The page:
SUBURRA directed by Stefano Solima (Italy, 2015)

If, this year, you had been inclined to follow the age-old advice to do in Rome as the Romans do you might have attended a Mafia funeral, joined those protesting against travel disruption or become embroiled in one of the numerous corruption scandals.

2015 has been a veritable ‘annus horribilis’ for the Eternal City.

In this context, the movie Suburra looks less like a work of fiction and more like an depressingly realistic depiction of current events.

The title takes us back to ancient times, referring to the notorious red-light district of the city. The 21st century equivalent is an equally squalid world where prostitution, institutionalised crime, violence and general levels debauchery are routine.

Taken from a novel by Carlo Bonini and Giancarlo De Cataldo (author of Romanzo Criminale), the lines are well and truly blurred between the ruthless criminals and crumbling pillars of the establishment.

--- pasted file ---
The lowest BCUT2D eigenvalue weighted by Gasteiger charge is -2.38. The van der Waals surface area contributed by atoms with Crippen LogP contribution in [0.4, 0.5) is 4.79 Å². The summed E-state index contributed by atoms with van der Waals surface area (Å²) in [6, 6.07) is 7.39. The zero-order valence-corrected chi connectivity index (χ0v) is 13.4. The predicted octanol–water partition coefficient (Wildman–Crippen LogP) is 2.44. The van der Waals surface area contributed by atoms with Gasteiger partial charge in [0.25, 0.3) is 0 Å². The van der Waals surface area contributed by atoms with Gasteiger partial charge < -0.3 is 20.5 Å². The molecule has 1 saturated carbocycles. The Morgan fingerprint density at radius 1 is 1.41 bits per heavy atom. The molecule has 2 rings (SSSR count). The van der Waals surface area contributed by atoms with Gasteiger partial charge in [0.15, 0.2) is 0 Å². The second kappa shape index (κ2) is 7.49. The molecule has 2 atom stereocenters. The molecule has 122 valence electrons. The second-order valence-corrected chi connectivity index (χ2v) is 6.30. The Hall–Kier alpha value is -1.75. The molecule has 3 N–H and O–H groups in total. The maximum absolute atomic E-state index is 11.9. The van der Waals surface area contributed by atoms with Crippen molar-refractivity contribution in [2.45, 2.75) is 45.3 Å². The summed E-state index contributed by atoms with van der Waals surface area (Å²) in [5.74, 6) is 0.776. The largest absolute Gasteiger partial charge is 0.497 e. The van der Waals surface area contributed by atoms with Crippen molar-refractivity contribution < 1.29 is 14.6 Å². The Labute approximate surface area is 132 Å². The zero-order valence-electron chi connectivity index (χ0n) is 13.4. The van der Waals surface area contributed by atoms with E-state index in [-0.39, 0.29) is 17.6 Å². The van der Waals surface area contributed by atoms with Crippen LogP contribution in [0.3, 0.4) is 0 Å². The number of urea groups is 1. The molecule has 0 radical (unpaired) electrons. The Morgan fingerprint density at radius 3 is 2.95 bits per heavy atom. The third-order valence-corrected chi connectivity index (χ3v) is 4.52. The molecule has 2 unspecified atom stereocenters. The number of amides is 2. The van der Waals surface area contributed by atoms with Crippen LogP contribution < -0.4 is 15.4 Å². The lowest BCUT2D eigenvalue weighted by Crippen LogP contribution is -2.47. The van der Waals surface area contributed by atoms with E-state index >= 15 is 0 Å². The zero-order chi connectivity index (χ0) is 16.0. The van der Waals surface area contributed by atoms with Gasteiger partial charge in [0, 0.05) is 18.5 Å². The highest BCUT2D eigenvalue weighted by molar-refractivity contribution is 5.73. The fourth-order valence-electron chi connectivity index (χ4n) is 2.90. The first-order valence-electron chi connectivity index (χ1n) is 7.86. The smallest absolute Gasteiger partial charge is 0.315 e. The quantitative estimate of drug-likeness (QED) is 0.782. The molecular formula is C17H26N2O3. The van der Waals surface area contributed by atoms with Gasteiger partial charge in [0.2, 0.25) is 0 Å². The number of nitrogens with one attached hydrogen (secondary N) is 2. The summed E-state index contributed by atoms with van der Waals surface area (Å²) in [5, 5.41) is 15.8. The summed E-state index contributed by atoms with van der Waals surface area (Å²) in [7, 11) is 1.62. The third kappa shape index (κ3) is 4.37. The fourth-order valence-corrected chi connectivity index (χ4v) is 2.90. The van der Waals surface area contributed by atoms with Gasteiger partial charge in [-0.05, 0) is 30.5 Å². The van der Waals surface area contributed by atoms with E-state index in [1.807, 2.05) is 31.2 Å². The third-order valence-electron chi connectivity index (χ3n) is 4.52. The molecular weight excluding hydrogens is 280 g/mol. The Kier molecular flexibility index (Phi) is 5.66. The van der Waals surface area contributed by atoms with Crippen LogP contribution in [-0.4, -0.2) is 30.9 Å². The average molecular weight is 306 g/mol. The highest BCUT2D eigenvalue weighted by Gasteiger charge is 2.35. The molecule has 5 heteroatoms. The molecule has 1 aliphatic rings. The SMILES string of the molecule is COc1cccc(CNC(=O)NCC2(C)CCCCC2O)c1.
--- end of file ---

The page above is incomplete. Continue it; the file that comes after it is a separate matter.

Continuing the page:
The fact that the ethics and morality of politicians and church leaders are no higher than those of crooks, addicts and killers means that it offers no cause for optimism. The absence of any redeeming qualities in the protagonists means that the message appears to be that things need to reach apocalyptic proportions before change becomes remotely possible. In other words everything must be destroyed before any foundations for a new set of values can be built.

The pace of movie is so fast and frenzied that it looks like a mini-series condensed into 130 minutes. With a spin-off scheduled to hit TV and streaming services some day soon, this is effectively what it is.

Don’t expect the Rome tourist board to provide any links or recommendations!